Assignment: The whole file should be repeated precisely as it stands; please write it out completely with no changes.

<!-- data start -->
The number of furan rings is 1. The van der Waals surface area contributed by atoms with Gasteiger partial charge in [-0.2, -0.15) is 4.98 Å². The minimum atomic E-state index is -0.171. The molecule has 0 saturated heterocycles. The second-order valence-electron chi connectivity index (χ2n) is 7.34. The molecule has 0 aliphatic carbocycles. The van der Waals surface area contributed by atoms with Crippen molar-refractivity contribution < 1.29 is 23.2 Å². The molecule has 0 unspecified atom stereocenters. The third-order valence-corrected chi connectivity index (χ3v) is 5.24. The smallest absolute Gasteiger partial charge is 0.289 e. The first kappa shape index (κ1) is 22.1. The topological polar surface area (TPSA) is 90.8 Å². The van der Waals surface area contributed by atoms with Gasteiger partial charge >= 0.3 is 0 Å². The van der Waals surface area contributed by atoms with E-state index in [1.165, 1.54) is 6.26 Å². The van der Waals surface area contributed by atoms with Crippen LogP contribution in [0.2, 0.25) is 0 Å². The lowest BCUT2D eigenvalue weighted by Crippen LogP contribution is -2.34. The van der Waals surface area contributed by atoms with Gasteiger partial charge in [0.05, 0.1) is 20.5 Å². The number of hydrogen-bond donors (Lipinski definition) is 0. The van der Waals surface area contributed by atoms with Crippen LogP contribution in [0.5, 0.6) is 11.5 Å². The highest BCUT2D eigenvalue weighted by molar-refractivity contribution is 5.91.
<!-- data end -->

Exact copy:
The number of furan rings is 1. The van der Waals surface area contributed by atoms with Gasteiger partial charge in [-0.2, -0.15) is 4.98 Å². The minimum atomic E-state index is -0.171. The molecule has 0 saturated heterocycles. The second-order valence-electron chi connectivity index (χ2n) is 7.34. The molecule has 0 aliphatic carbocycles. The van der Waals surface area contributed by atoms with Crippen molar-refractivity contribution < 1.29 is 23.2 Å². The molecule has 0 unspecified atom stereocenters. The third-order valence-corrected chi connectivity index (χ3v) is 5.24. The smallest absolute Gasteiger partial charge is 0.289 e. The first kappa shape index (κ1) is 22.1. The topological polar surface area (TPSA) is 90.8 Å². The van der Waals surface area contributed by atoms with Gasteiger partial charge >= 0.3 is 0 Å². The van der Waals surface area contributed by atoms with E-state index in [1.165, 1.54) is 6.26 Å². The van der Waals surface area contributed by atoms with Crippen LogP contribution in [0.2, 0.25) is 0 Å². The lowest BCUT2D eigenvalue weighted by Crippen LogP contribution is -2.34. The van der Waals surface area contributed by atoms with Gasteiger partial charge in [0.05, 0.1) is 20.5 Å². The number of hydrogen-bond donors (Lipinski definition) is 0. The van der Waals surface area contributed by atoms with Crippen LogP contribution in [0.5, 0.6) is 11.5 Å². The highest BCUT2D eigenvalue weighted by molar-refractivity contribution is 5.91.